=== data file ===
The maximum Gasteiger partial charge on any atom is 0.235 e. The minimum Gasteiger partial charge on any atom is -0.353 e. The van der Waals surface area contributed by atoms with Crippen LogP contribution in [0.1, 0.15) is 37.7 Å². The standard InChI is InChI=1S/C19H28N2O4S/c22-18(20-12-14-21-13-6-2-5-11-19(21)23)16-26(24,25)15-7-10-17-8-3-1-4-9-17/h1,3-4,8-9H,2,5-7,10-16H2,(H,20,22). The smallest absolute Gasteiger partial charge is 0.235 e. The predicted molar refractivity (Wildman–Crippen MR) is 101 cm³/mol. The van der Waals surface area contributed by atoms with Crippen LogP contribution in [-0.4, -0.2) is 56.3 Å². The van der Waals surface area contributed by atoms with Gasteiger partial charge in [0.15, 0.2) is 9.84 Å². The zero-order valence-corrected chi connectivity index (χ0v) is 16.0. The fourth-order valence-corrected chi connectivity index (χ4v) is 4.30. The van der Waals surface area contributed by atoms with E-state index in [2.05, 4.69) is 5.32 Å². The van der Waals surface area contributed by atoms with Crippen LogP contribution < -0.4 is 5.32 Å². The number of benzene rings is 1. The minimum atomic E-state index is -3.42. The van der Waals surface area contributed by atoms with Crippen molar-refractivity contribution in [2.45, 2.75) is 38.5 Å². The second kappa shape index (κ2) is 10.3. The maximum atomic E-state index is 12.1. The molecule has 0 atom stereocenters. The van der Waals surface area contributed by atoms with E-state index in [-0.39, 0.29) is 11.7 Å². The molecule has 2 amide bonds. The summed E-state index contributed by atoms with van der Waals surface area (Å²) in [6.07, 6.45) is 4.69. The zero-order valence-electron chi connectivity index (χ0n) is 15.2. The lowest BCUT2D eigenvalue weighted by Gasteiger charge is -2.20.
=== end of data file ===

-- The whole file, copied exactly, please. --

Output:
The maximum Gasteiger partial charge on any atom is 0.235 e. The minimum Gasteiger partial charge on any atom is -0.353 e. The van der Waals surface area contributed by atoms with Crippen LogP contribution in [0.1, 0.15) is 37.7 Å². The standard InChI is InChI=1S/C19H28N2O4S/c22-18(20-12-14-21-13-6-2-5-11-19(21)23)16-26(24,25)15-7-10-17-8-3-1-4-9-17/h1,3-4,8-9H,2,5-7,10-16H2,(H,20,22). The smallest absolute Gasteiger partial charge is 0.235 e. The predicted molar refractivity (Wildman–Crippen MR) is 101 cm³/mol. The van der Waals surface area contributed by atoms with Crippen LogP contribution in [-0.4, -0.2) is 56.3 Å². The van der Waals surface area contributed by atoms with Gasteiger partial charge in [0.15, 0.2) is 9.84 Å². The zero-order valence-corrected chi connectivity index (χ0v) is 16.0. The fourth-order valence-corrected chi connectivity index (χ4v) is 4.30. The van der Waals surface area contributed by atoms with E-state index in [2.05, 4.69) is 5.32 Å². The van der Waals surface area contributed by atoms with Crippen LogP contribution < -0.4 is 5.32 Å². The number of benzene rings is 1. The minimum atomic E-state index is -3.42. The van der Waals surface area contributed by atoms with Crippen molar-refractivity contribution in [2.45, 2.75) is 38.5 Å². The second kappa shape index (κ2) is 10.3. The maximum atomic E-state index is 12.1. The molecule has 0 atom stereocenters. The van der Waals surface area contributed by atoms with E-state index in [-0.39, 0.29) is 11.7 Å². The molecule has 2 amide bonds. The summed E-state index contributed by atoms with van der Waals surface area (Å²) in [6.07, 6.45) is 4.69. The zero-order valence-electron chi connectivity index (χ0n) is 15.2. The lowest BCUT2D eigenvalue weighted by Gasteiger charge is -2.20.